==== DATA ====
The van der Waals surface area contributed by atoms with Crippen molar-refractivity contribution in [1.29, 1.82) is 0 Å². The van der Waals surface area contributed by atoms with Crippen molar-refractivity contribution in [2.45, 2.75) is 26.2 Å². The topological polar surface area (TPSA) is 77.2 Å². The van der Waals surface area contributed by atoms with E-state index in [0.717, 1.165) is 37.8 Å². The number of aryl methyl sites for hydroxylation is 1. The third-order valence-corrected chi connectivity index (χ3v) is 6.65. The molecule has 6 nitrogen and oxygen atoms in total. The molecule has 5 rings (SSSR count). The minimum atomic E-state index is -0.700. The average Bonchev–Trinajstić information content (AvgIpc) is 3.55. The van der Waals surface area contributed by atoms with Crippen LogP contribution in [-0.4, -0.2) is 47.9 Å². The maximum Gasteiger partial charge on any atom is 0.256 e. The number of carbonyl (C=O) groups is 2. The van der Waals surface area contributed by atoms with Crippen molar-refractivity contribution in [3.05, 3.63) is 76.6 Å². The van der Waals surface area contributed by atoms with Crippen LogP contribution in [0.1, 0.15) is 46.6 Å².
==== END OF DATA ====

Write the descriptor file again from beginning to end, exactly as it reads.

The van der Waals surface area contributed by atoms with Crippen molar-refractivity contribution in [1.29, 1.82) is 0 Å². The van der Waals surface area contributed by atoms with Crippen molar-refractivity contribution in [2.45, 2.75) is 26.2 Å². The topological polar surface area (TPSA) is 77.2 Å². The van der Waals surface area contributed by atoms with E-state index in [0.717, 1.165) is 37.8 Å². The number of aryl methyl sites for hydroxylation is 1. The third-order valence-corrected chi connectivity index (χ3v) is 6.65. The molecule has 6 nitrogen and oxygen atoms in total. The molecule has 5 rings (SSSR count). The minimum atomic E-state index is -0.700. The average Bonchev–Trinajstić information content (AvgIpc) is 3.55. The van der Waals surface area contributed by atoms with Crippen LogP contribution in [-0.4, -0.2) is 47.9 Å². The maximum Gasteiger partial charge on any atom is 0.256 e. The number of carbonyl (C=O) groups is 2. The van der Waals surface area contributed by atoms with Crippen molar-refractivity contribution in [3.05, 3.63) is 76.6 Å². The van der Waals surface area contributed by atoms with Crippen LogP contribution in [0.1, 0.15) is 46.6 Å².